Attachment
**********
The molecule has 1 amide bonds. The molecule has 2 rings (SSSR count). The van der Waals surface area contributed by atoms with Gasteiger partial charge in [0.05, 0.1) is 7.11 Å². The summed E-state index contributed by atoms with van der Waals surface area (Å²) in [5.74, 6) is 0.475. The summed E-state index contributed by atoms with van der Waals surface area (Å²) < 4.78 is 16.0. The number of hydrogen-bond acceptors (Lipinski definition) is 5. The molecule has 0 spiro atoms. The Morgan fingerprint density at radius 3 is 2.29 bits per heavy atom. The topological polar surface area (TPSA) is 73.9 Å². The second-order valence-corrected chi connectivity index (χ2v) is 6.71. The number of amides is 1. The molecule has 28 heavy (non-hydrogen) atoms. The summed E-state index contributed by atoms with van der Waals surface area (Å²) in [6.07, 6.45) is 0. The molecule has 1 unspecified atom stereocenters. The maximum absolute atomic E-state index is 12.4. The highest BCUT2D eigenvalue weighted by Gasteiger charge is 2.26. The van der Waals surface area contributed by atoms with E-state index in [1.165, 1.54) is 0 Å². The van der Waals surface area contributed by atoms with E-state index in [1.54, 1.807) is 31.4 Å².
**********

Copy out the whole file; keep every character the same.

The molecule has 1 amide bonds. The molecule has 2 rings (SSSR count). The van der Waals surface area contributed by atoms with Gasteiger partial charge in [0.05, 0.1) is 7.11 Å². The summed E-state index contributed by atoms with van der Waals surface area (Å²) in [5.74, 6) is 0.475. The summed E-state index contributed by atoms with van der Waals surface area (Å²) < 4.78 is 16.0. The number of hydrogen-bond acceptors (Lipinski definition) is 5. The molecule has 0 spiro atoms. The Morgan fingerprint density at radius 3 is 2.29 bits per heavy atom. The topological polar surface area (TPSA) is 73.9 Å². The second-order valence-corrected chi connectivity index (χ2v) is 6.71. The number of amides is 1. The molecule has 28 heavy (non-hydrogen) atoms. The summed E-state index contributed by atoms with van der Waals surface area (Å²) in [6.07, 6.45) is 0. The molecule has 1 unspecified atom stereocenters. The maximum absolute atomic E-state index is 12.4. The highest BCUT2D eigenvalue weighted by Gasteiger charge is 2.26. The van der Waals surface area contributed by atoms with E-state index in [1.165, 1.54) is 0 Å². The van der Waals surface area contributed by atoms with E-state index in [1.54, 1.807) is 31.4 Å².